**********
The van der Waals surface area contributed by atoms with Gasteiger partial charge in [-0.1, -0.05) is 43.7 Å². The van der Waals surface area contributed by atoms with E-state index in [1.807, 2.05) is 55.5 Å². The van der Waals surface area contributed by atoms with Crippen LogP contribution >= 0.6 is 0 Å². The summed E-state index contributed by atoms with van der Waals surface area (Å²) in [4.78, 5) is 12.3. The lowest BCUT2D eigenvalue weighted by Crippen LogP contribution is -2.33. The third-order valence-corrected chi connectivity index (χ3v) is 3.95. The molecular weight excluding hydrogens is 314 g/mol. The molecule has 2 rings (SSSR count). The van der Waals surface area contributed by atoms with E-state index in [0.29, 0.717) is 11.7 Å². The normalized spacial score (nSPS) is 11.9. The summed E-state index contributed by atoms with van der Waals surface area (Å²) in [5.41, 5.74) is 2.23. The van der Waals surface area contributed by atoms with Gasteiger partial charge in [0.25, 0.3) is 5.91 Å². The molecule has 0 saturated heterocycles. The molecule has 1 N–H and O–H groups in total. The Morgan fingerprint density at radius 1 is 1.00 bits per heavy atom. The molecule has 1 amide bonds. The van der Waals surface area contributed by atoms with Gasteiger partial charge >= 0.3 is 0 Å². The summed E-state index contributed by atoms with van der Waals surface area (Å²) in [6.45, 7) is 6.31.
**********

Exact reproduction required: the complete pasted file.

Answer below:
The van der Waals surface area contributed by atoms with Gasteiger partial charge in [-0.1, -0.05) is 43.7 Å². The van der Waals surface area contributed by atoms with E-state index in [1.807, 2.05) is 55.5 Å². The van der Waals surface area contributed by atoms with Crippen LogP contribution >= 0.6 is 0 Å². The summed E-state index contributed by atoms with van der Waals surface area (Å²) in [4.78, 5) is 12.3. The lowest BCUT2D eigenvalue weighted by Crippen LogP contribution is -2.33. The third-order valence-corrected chi connectivity index (χ3v) is 3.95. The molecular weight excluding hydrogens is 314 g/mol. The molecule has 2 rings (SSSR count). The van der Waals surface area contributed by atoms with E-state index in [0.29, 0.717) is 11.7 Å². The normalized spacial score (nSPS) is 11.9. The summed E-state index contributed by atoms with van der Waals surface area (Å²) in [5.41, 5.74) is 2.23. The van der Waals surface area contributed by atoms with Gasteiger partial charge in [0.25, 0.3) is 5.91 Å². The molecule has 0 saturated heterocycles. The molecule has 1 N–H and O–H groups in total. The Morgan fingerprint density at radius 1 is 1.00 bits per heavy atom. The molecule has 1 amide bonds. The van der Waals surface area contributed by atoms with Gasteiger partial charge >= 0.3 is 0 Å². The summed E-state index contributed by atoms with van der Waals surface area (Å²) in [6.45, 7) is 6.31.